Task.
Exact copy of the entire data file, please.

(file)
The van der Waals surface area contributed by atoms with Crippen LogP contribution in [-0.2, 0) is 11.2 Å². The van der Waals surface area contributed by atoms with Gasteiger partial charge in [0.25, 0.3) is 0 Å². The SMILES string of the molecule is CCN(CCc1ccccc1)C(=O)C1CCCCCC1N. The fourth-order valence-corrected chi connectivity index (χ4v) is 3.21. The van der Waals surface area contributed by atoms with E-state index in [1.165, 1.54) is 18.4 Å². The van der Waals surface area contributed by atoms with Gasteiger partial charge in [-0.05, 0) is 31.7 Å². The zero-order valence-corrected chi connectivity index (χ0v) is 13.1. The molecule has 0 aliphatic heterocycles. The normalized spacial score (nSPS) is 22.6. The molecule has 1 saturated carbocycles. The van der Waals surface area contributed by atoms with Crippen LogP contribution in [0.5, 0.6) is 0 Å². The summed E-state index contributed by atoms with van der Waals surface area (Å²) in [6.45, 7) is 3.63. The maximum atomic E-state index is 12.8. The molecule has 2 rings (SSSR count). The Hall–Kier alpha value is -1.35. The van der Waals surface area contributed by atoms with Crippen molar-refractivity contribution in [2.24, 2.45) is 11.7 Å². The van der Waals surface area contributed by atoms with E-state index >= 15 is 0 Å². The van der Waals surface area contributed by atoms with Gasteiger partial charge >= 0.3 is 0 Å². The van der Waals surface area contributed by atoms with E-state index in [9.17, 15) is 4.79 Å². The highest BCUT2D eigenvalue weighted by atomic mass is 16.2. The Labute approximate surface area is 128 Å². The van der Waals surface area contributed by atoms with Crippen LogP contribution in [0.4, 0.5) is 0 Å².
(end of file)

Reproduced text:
The van der Waals surface area contributed by atoms with Crippen LogP contribution in [-0.2, 0) is 11.2 Å². The van der Waals surface area contributed by atoms with Gasteiger partial charge in [0.25, 0.3) is 0 Å². The SMILES string of the molecule is CCN(CCc1ccccc1)C(=O)C1CCCCCC1N. The fourth-order valence-corrected chi connectivity index (χ4v) is 3.21. The van der Waals surface area contributed by atoms with E-state index in [1.165, 1.54) is 18.4 Å². The van der Waals surface area contributed by atoms with Gasteiger partial charge in [-0.05, 0) is 31.7 Å². The zero-order valence-corrected chi connectivity index (χ0v) is 13.1. The molecule has 0 aliphatic heterocycles. The normalized spacial score (nSPS) is 22.6. The molecule has 1 saturated carbocycles. The van der Waals surface area contributed by atoms with Crippen LogP contribution in [0.5, 0.6) is 0 Å². The summed E-state index contributed by atoms with van der Waals surface area (Å²) in [6.45, 7) is 3.63. The maximum atomic E-state index is 12.8. The molecule has 2 rings (SSSR count). The Hall–Kier alpha value is -1.35. The van der Waals surface area contributed by atoms with Crippen molar-refractivity contribution in [2.24, 2.45) is 11.7 Å². The van der Waals surface area contributed by atoms with E-state index >= 15 is 0 Å². The van der Waals surface area contributed by atoms with Gasteiger partial charge >= 0.3 is 0 Å². The van der Waals surface area contributed by atoms with E-state index in [9.17, 15) is 4.79 Å². The highest BCUT2D eigenvalue weighted by atomic mass is 16.2. The Labute approximate surface area is 128 Å². The van der Waals surface area contributed by atoms with Crippen LogP contribution in [0.4, 0.5) is 0 Å².